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Friday, March 18th, 2011, 5:38 pm

Fedora, Importance of GNU/Linux Competition, and Technological Freedom

FEDORA 11 is a fine distribution of GNU/Linux, but my session got stuck (frozen) today. Generally, scheduling on the desktop in this out-of-date operating system is somewhat deficient. Windows sometimes do not respond for a period of several seconds. The bug where a text selection cursor is made permanently visible and allows no real interaction with any applications kicked in… againtoday. It happens quite rarely with other distributions and there’s an escape route out of it, e.g. if the terminate signal can be sent to the application causing it, assuming it can be identified. But not this time though. Bearing in mind that it’s not the very latest version of Fedora and having used the fourteenth release since it was made available (even installed it for others), it does seem fair to say that for a smooth experience on the desktop, one is still better off going with the Debian family. Mandriva (predominantly but not strictly RPM-based) has been very good too, probably a lot better than Fedora.

The problems with Fedora are not really caused by adherence to freedom. Some creases and bugs, however, might not be addressed early enough because Fedora’s adherence to freedom (not strict adherence, but better than Ubuntu’s for example) limits the extent of its userbase, which in turn reduces the incentive Red Hat has to concentrate on the desktop side of things.

I have been working with Fedora 11 since last Friday (just waiting for my home computers to get back online with the new line activated) and as much as I try to love Fedora, I cannot help feeling that Kubuntu and Ubuntu have been giving me less hassle. Deep inside I wanted to declare that Fedora was better, but the experiences simply suggest that any such claim would be wishful thinking, even deceptive. The problem is that Canonical was made quite arrogant (hello Hubris!), which harms Ubuntu on technical and communal grounds alike. Canonical could use more competition.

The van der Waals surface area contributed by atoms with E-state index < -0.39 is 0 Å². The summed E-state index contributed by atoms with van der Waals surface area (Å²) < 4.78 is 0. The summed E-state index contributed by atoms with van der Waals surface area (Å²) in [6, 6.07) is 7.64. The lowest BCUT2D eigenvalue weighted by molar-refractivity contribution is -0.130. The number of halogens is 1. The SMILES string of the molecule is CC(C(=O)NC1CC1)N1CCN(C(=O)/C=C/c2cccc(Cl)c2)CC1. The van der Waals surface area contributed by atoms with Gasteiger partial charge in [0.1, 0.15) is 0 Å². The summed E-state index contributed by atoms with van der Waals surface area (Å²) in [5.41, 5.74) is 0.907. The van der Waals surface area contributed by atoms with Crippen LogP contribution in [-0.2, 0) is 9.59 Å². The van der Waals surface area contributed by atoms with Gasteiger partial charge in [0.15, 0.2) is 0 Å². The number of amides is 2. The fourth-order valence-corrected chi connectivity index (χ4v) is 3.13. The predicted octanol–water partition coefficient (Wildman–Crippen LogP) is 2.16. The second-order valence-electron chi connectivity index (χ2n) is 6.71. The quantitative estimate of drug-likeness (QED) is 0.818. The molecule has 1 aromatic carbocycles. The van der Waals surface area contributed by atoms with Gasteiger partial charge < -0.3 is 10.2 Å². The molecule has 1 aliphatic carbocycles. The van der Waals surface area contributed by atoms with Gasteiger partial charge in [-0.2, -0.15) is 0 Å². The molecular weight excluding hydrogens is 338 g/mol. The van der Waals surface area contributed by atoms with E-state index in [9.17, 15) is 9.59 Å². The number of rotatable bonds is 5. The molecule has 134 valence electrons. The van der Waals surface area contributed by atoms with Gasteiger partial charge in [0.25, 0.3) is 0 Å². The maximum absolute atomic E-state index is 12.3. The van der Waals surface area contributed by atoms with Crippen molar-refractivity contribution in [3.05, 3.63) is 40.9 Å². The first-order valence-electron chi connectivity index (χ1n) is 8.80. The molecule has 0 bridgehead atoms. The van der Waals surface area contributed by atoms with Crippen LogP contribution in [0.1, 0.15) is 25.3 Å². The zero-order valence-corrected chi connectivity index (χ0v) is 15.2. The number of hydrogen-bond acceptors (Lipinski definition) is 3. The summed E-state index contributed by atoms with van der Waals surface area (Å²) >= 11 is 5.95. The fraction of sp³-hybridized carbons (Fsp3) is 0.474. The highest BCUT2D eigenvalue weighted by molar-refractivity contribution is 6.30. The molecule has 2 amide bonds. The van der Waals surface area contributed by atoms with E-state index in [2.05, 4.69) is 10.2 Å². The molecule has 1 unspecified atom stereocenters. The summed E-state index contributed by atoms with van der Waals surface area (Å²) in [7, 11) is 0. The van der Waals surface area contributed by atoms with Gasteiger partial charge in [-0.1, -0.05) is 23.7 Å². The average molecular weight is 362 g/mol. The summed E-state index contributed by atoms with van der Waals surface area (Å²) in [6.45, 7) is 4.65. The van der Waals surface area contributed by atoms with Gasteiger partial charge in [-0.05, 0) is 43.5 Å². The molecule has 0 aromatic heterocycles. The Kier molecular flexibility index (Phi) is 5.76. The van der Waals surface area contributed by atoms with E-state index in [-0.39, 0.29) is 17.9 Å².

It may be true that Linux in the mainstream is all about Android, Google, Ubuntu, mainframes, and Red Hat Enterprise Linux these days. That’s fine. As long as Fedora uses and reuses the same pertinent packages, there is no risk of Fedora truly falling behind. The wonder of Free software is, as long as one is allowed to copy the competition or branch out of it, unfair advantage is harder to gain. Canonical and Google have both attempted to produce “added value” (or enhancement) which is hard to emulate, replicate, or even get involved in. They are using some very vendor-specific code, which changes the balance of control not just with copyright assignment. It’s not progress and it is usually counter-productive.

Next week I will resume GNU/Linux advocacy and do a lot less programming (below is a new screenshot of the application I have been developing, but it’s unfortunate and regrettable that the code depends on a proprietary framework) and there is a lot of thinking to be done regarding strategy. Generally speaking, the world’s population loses control over technology at a very rapid pace* and software freedom is no longer the only freedom worth pursuing by a developer with passion for humanism. The head of the Free Software Foundation (FSF) has just stepped down and it is hard to blame him; maybe he too reached similar dilemmas and came to realisations that software freedom is not enough. Collaboration too is crucial (GPL encourages it), not to mention education in general.

Expressions GUI
* I spent half an hour this morning chatting with a lady in her 70s. She too — not too surprisingly — feels as though mobile phones are a burden rather than a blessing. In general, she is also concerned about today’s society which lacks face-to-face interaction and intimidates her generation that’s not at all accustomed to a technological control grid. Free/libre software is being used a lot in this context (primarily for companies to bring their user-hostile proprietary layer to market immediately), not as much is being produced though. If technology is not built to provide the user some more control, then it usually tries to control the user. But people are not made sufficiently aware of it, unless the FSF speaks out, as it recently did against Android.

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